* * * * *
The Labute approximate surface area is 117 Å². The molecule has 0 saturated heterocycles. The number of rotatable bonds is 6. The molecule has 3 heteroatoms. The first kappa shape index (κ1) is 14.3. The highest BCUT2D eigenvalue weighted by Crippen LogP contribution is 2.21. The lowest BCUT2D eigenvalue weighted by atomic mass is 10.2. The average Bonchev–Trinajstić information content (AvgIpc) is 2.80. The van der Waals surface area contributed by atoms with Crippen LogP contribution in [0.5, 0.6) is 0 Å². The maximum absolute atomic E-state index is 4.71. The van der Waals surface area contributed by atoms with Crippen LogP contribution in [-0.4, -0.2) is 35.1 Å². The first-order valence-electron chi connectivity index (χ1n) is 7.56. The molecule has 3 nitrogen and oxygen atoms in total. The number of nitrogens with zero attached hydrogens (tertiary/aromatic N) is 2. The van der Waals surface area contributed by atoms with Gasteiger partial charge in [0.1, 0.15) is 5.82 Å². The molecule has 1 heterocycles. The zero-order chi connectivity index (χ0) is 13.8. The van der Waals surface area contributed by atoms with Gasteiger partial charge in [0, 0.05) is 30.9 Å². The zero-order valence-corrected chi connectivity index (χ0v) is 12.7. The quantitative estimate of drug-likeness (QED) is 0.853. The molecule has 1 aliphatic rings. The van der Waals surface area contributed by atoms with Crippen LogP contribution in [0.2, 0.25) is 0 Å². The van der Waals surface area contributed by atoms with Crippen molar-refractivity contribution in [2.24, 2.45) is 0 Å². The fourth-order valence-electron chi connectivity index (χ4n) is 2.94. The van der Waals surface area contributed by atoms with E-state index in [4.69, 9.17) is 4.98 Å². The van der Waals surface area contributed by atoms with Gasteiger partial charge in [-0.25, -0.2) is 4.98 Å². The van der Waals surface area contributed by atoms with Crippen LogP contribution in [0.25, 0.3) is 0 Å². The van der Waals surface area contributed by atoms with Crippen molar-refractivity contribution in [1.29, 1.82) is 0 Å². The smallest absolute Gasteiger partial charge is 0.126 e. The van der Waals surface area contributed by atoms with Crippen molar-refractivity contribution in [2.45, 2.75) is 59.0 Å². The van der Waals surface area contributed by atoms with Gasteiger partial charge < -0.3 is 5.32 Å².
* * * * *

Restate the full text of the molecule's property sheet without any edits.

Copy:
The Labute approximate surface area is 117 Å². The molecule has 0 saturated heterocycles. The number of rotatable bonds is 6. The molecule has 3 heteroatoms. The first kappa shape index (κ1) is 14.3. The highest BCUT2D eigenvalue weighted by Crippen LogP contribution is 2.21. The lowest BCUT2D eigenvalue weighted by atomic mass is 10.2. The average Bonchev–Trinajstić information content (AvgIpc) is 2.80. The van der Waals surface area contributed by atoms with Crippen LogP contribution in [0.5, 0.6) is 0 Å². The maximum absolute atomic E-state index is 4.71. The van der Waals surface area contributed by atoms with Crippen LogP contribution in [-0.4, -0.2) is 35.1 Å². The first-order valence-electron chi connectivity index (χ1n) is 7.56. The molecule has 3 nitrogen and oxygen atoms in total. The number of nitrogens with zero attached hydrogens (tertiary/aromatic N) is 2. The van der Waals surface area contributed by atoms with Gasteiger partial charge in [0.1, 0.15) is 5.82 Å². The molecule has 1 heterocycles. The zero-order chi connectivity index (χ0) is 13.8. The van der Waals surface area contributed by atoms with Gasteiger partial charge in [0, 0.05) is 30.9 Å². The zero-order valence-corrected chi connectivity index (χ0v) is 12.7. The quantitative estimate of drug-likeness (QED) is 0.853. The molecule has 1 aliphatic rings. The van der Waals surface area contributed by atoms with Crippen LogP contribution in [0.2, 0.25) is 0 Å². The van der Waals surface area contributed by atoms with Crippen molar-refractivity contribution in [2.24, 2.45) is 0 Å². The fourth-order valence-electron chi connectivity index (χ4n) is 2.94. The van der Waals surface area contributed by atoms with E-state index in [4.69, 9.17) is 4.98 Å². The van der Waals surface area contributed by atoms with Gasteiger partial charge in [-0.25, -0.2) is 4.98 Å². The van der Waals surface area contributed by atoms with Crippen LogP contribution in [0.25, 0.3) is 0 Å². The van der Waals surface area contributed by atoms with Crippen molar-refractivity contribution in [1.29, 1.82) is 0 Å². The smallest absolute Gasteiger partial charge is 0.126 e. The van der Waals surface area contributed by atoms with Crippen molar-refractivity contribution in [2.45, 2.75) is 59.0 Å². The van der Waals surface area contributed by atoms with Gasteiger partial charge < -0.3 is 5.32 Å².